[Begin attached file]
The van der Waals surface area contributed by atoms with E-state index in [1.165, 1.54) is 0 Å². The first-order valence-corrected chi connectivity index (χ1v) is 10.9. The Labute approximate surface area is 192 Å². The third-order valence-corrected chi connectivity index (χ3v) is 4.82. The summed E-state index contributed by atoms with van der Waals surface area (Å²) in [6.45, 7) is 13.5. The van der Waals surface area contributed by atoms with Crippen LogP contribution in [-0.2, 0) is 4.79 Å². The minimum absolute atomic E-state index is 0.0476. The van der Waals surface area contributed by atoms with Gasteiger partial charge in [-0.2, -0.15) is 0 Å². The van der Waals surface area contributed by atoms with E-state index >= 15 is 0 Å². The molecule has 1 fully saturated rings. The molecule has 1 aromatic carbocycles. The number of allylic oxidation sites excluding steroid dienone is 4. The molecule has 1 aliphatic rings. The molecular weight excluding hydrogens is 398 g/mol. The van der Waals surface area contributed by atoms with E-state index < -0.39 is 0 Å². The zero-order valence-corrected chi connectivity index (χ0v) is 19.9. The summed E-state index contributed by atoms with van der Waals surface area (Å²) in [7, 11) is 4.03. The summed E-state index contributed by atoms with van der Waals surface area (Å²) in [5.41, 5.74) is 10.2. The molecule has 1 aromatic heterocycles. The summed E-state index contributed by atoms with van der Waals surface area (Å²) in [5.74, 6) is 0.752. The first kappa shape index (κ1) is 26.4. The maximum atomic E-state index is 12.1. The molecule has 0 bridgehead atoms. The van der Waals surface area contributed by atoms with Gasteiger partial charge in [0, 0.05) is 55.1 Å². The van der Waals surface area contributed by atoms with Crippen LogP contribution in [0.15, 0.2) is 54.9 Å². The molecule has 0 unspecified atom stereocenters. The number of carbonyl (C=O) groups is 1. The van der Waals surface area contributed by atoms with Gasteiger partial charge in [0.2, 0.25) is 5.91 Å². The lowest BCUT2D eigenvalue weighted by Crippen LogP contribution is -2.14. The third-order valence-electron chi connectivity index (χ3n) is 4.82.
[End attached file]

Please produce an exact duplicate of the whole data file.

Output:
The van der Waals surface area contributed by atoms with E-state index in [1.165, 1.54) is 0 Å². The first-order valence-corrected chi connectivity index (χ1v) is 10.9. The Labute approximate surface area is 192 Å². The third-order valence-corrected chi connectivity index (χ3v) is 4.82. The summed E-state index contributed by atoms with van der Waals surface area (Å²) in [6.45, 7) is 13.5. The van der Waals surface area contributed by atoms with Crippen LogP contribution in [-0.2, 0) is 4.79 Å². The minimum absolute atomic E-state index is 0.0476. The van der Waals surface area contributed by atoms with Gasteiger partial charge in [-0.2, -0.15) is 0 Å². The van der Waals surface area contributed by atoms with E-state index >= 15 is 0 Å². The molecule has 1 fully saturated rings. The molecule has 1 aromatic carbocycles. The number of allylic oxidation sites excluding steroid dienone is 4. The molecule has 1 aliphatic rings. The molecular weight excluding hydrogens is 398 g/mol. The van der Waals surface area contributed by atoms with E-state index < -0.39 is 0 Å². The zero-order valence-corrected chi connectivity index (χ0v) is 19.9. The summed E-state index contributed by atoms with van der Waals surface area (Å²) in [7, 11) is 4.03. The summed E-state index contributed by atoms with van der Waals surface area (Å²) in [5.41, 5.74) is 10.2. The molecule has 1 aromatic heterocycles. The summed E-state index contributed by atoms with van der Waals surface area (Å²) in [5.74, 6) is 0.752. The first kappa shape index (κ1) is 26.4. The maximum atomic E-state index is 12.1. The molecule has 0 bridgehead atoms. The van der Waals surface area contributed by atoms with Gasteiger partial charge in [0, 0.05) is 55.1 Å². The van der Waals surface area contributed by atoms with Crippen LogP contribution in [0.15, 0.2) is 54.9 Å². The molecule has 0 unspecified atom stereocenters. The number of carbonyl (C=O) groups is 1. The van der Waals surface area contributed by atoms with Gasteiger partial charge in [0.2, 0.25) is 5.91 Å². The lowest BCUT2D eigenvalue weighted by Crippen LogP contribution is -2.14. The third-order valence-electron chi connectivity index (χ3n) is 4.82.